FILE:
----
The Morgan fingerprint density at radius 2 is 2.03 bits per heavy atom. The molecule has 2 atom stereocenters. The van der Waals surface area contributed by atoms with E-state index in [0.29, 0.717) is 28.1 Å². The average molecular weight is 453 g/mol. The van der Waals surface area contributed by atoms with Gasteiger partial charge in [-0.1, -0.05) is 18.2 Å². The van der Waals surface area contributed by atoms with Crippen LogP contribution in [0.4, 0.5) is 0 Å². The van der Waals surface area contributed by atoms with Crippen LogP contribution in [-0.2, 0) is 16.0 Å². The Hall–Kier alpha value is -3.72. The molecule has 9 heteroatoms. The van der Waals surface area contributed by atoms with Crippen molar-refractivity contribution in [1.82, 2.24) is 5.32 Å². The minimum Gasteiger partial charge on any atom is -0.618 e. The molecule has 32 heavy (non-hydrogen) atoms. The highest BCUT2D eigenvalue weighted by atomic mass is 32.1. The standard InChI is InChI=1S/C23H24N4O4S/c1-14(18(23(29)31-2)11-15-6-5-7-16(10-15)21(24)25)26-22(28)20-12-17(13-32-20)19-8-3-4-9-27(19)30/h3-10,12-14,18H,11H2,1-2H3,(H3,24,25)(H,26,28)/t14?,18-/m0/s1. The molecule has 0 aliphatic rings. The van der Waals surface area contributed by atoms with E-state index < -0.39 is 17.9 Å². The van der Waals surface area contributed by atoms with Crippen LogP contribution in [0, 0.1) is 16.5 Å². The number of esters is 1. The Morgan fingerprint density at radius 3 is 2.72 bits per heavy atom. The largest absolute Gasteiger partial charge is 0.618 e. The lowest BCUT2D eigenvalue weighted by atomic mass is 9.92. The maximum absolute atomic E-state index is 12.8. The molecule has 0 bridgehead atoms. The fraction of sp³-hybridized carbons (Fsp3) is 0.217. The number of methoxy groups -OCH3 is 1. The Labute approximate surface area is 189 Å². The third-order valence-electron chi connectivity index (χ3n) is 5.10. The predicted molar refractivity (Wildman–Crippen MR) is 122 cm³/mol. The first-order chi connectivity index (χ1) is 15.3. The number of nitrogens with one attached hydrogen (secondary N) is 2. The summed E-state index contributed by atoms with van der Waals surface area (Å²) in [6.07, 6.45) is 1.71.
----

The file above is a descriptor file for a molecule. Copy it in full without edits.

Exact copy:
The Morgan fingerprint density at radius 2 is 2.03 bits per heavy atom. The molecule has 2 atom stereocenters. The van der Waals surface area contributed by atoms with E-state index in [0.29, 0.717) is 28.1 Å². The average molecular weight is 453 g/mol. The van der Waals surface area contributed by atoms with Gasteiger partial charge in [-0.1, -0.05) is 18.2 Å². The van der Waals surface area contributed by atoms with Crippen LogP contribution in [0.4, 0.5) is 0 Å². The van der Waals surface area contributed by atoms with Crippen LogP contribution in [-0.2, 0) is 16.0 Å². The Hall–Kier alpha value is -3.72. The molecule has 9 heteroatoms. The van der Waals surface area contributed by atoms with Crippen molar-refractivity contribution in [1.82, 2.24) is 5.32 Å². The minimum Gasteiger partial charge on any atom is -0.618 e. The molecule has 32 heavy (non-hydrogen) atoms. The highest BCUT2D eigenvalue weighted by atomic mass is 32.1. The standard InChI is InChI=1S/C23H24N4O4S/c1-14(18(23(29)31-2)11-15-6-5-7-16(10-15)21(24)25)26-22(28)20-12-17(13-32-20)19-8-3-4-9-27(19)30/h3-10,12-14,18H,11H2,1-2H3,(H3,24,25)(H,26,28)/t14?,18-/m0/s1. The molecule has 0 aliphatic rings. The van der Waals surface area contributed by atoms with E-state index < -0.39 is 17.9 Å². The van der Waals surface area contributed by atoms with Crippen LogP contribution in [0, 0.1) is 16.5 Å². The number of esters is 1. The Morgan fingerprint density at radius 3 is 2.72 bits per heavy atom. The largest absolute Gasteiger partial charge is 0.618 e. The lowest BCUT2D eigenvalue weighted by atomic mass is 9.92. The maximum absolute atomic E-state index is 12.8. The molecule has 0 bridgehead atoms. The fraction of sp³-hybridized carbons (Fsp3) is 0.217. The number of methoxy groups -OCH3 is 1. The Labute approximate surface area is 189 Å². The third-order valence-electron chi connectivity index (χ3n) is 5.10. The predicted molar refractivity (Wildman–Crippen MR) is 122 cm³/mol. The first-order chi connectivity index (χ1) is 15.3. The number of nitrogens with one attached hydrogen (secondary N) is 2. The summed E-state index contributed by atoms with van der Waals surface area (Å²) in [6.07, 6.45) is 1.71.